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Archived Fishing Report

Cool Spell Coming; Hot Fishing Holds Up for Bass/Crappie Anglers

Written by Steve McCadams | Originally published 05/31/2012

Kentucky Lake anglers are getting a reprieve from warm weather as a cool snap has entered the picture and lowered the humidity but not the production of bass and crappie fishermen. 
    
Overdue rain arrived earlier this week, escorted by some thunderstorms that dropped some water on a thirsty TVA valley but the reservoir remains some 18 inches below normal summer pool elevation. Lake levels have not increased much since last week at this time.
    
A touch of fall will last a few days before losing its grip as light north winds and potential rains will lead into a nice weekend for fishermen.
    
Surface temperatures this week had increased to the 83 to 85 degree range but will likely fall back several degrees by late this weekend courtesy of the cool front.  Water color remains clear.
    
Lake levels are reluctant to rise as not enough rain has entered the TVA valley to bring Kentucky Lake up to its normal readying of 359. Projections for the weekend will see elevation in the 357.4 range at Kentucky Dam.  Readings upstream at New Johnsonville will be 357.2.
    
Crappie action continues to hold up well as numbers were good this week for those fishing stakebeds and brushpiles in the 12 to 14 foot range. A few fish were taken deeper as well with some main lake ledges producing more fish than last week at this time, a likely response to the warm weather.
    
A pretty good grade of fish was showing up at times as anglers tipped jigs with minnows and Berkley power bait. Although several small fish are still schooling around the midrange structure there are plenty of keeper size crappie hitting.
    
Anglers fishing jigs in a vertical presentation were doing well. A few boats were trolling spider rigs or deep diving crankbaits with moderate success.
    
This early summer crappie bite will continue to improve throughout the month of June as the fish continue to transition toward cover that may not be too deep but relatively close to deeper water.
    
Popular jig colors ranged from red/chartreuse variations to some blue/white and blue/chartreuse. Mixed in with the crappie are some decent catfish and bass at times too, not to mention some nice bluegill.
   
Bluegill were showing some late bedding activity this week as thereĺs usually a second wave of the powerful panfish that make a blitz back to spawning territory in late May and early June. That seems to be the case as some nice bull bream were fanning deeper beds out away from shoreline and showing their beautiful, deep colors reflective of hormonal changes associated with active spawning.
    
Although not many shellcracker are being caught the late bluegill bite is holding up well and with a full moon approaching anglers should have another good week of activity before the big males back off bedding. Once mayfly hatches resume the fish may scatter a bit but anglers can still land big numbers but may have to cull through some of the smaller ones in the weeks ahead.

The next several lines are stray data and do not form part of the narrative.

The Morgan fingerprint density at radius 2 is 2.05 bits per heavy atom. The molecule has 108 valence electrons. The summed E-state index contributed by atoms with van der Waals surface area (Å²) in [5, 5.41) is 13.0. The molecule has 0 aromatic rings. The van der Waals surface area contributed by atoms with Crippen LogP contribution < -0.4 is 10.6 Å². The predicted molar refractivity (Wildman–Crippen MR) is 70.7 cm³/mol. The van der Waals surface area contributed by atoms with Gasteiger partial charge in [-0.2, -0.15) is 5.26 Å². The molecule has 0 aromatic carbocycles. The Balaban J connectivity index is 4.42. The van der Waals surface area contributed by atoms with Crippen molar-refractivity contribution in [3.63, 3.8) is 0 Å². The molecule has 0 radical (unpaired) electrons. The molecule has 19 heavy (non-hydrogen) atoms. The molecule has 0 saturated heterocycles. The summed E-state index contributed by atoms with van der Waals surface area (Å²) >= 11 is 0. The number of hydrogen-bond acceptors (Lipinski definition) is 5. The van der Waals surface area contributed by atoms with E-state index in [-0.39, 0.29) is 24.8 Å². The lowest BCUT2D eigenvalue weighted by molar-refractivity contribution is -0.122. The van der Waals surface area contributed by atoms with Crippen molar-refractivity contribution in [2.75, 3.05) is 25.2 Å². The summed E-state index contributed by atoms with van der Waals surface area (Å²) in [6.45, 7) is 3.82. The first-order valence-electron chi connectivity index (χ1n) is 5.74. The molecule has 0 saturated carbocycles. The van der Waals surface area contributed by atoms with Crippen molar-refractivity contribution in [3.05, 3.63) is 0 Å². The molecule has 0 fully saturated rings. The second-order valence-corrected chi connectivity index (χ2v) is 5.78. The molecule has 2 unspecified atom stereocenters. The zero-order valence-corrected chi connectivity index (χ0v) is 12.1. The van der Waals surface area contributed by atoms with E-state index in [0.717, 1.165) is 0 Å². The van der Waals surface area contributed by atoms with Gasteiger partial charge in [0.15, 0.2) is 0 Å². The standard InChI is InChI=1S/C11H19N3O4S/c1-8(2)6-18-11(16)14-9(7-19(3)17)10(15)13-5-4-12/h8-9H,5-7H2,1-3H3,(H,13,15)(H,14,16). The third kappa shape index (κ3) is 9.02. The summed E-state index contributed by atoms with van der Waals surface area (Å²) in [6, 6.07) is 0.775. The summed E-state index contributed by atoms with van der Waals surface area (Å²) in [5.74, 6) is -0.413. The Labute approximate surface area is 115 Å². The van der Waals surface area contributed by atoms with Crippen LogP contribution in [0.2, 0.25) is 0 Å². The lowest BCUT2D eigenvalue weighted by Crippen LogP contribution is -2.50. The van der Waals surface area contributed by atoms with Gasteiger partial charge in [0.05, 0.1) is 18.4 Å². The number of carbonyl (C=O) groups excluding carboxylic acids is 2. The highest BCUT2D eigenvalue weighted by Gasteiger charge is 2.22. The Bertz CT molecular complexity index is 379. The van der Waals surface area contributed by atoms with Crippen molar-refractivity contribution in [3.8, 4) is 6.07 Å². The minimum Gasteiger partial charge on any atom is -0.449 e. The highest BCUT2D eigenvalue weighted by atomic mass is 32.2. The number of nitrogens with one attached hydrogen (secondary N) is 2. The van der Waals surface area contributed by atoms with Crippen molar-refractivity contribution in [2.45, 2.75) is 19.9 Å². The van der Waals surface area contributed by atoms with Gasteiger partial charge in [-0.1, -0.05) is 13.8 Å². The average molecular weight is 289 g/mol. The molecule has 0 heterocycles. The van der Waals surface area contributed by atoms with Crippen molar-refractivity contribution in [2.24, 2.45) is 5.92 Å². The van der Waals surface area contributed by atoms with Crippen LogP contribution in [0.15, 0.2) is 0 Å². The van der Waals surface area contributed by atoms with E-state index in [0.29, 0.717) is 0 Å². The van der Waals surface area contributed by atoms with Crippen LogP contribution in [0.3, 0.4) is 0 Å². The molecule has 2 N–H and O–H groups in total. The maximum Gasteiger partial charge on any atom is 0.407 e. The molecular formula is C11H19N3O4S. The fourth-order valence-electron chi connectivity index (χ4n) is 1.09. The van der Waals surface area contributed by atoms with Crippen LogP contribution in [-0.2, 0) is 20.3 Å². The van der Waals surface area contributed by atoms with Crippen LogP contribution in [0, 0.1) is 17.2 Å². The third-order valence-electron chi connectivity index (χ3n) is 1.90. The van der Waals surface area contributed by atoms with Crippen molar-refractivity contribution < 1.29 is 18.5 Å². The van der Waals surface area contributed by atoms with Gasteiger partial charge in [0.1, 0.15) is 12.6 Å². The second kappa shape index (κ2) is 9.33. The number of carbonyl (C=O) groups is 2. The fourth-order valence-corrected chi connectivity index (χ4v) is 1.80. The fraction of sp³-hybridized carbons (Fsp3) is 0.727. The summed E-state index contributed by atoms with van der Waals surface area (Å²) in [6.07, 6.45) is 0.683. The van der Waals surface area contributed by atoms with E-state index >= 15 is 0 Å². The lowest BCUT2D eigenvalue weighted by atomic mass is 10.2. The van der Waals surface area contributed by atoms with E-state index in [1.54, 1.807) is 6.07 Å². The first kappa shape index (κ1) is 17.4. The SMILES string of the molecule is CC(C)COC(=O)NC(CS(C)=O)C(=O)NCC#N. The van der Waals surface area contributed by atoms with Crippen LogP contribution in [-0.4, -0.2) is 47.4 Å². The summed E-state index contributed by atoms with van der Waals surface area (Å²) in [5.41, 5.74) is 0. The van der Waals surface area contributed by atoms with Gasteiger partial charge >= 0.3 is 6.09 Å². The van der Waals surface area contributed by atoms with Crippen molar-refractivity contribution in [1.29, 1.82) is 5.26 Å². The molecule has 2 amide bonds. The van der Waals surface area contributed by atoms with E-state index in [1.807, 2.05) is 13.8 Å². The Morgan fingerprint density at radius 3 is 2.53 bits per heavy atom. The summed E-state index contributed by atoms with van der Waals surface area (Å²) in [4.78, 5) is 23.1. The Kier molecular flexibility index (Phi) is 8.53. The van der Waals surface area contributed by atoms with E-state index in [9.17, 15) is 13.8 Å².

Bass patterns are holding up well for boaters banging away at main lake ledges. Some of the better fish are coming from deeper depths lately but may well move up if surface temps cool off this weekend. Not much current has been present in the main river which comes as no surprise since minimal rainfall has occurred.
    
While the big crankbait bite has held up well for several weeks running other patterns such as big spoons, jig and craws combos, Carolina rigs and big Texas rigged worms have produced too. Some fish were relating to the deep sides of ledges and occupying depth ranges in excess of twenty feet in some areas.
    
Most anglers were hitting the upper sides of main lake sandbars or perhaps the break but could be missing out on the deeper bite that has taken place at times. No doubt the clear water conditions and lower lake levels have pushed some bass deeper than usual.
    
Despite some anglers finding the big bite deep there have been some ledges that have given up good numbers of fish from the 9 to 12 foot zone, which is the norm this time of year. Cloudy days or in the midst of some thunderstorms has seen some bass move up on top of ledges and take on feeding sprees at various times throughout the day.
    
Big swim baits and the Alabama rig are still working too. Those big Texas rigged worms are starting to produce even more with such colors as cotton candy, green pumpkin pepper, blue/pearl, and red shad just to name a few.
    
A few shallow fish were hanging around boat docks and piers at times but the larger stringers are coming from main lake ledges across the reservoir. Some aquatic vegetation is advancing from Danville Bridge south to New Johnsonville so that pattern will continue to improve and attract fish as schools of shad fry mature and become more attractive as a forage base in the weeks ahead.
    
Catfish action has been fair with most fish hanging out on shallow flats and around submerged crappie beds in the 7 to 12 foot zones. Some females are still sporting eggs.
    
The approaching cool snap shouldnĺt change the fishing too much but it will sure improve the attitude of anglers. Anytime you get a touch of fall in the air before hot summer arrives you better take advantage of it.

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Bald Eagle
Photo by Melodie Cunningham

This majestic bald eagle is keeping a close eye on his Kentucky Lake neighborhood. The months of January and February are the best times to catch a glimpse of bald eagles in Land Between The Lakes.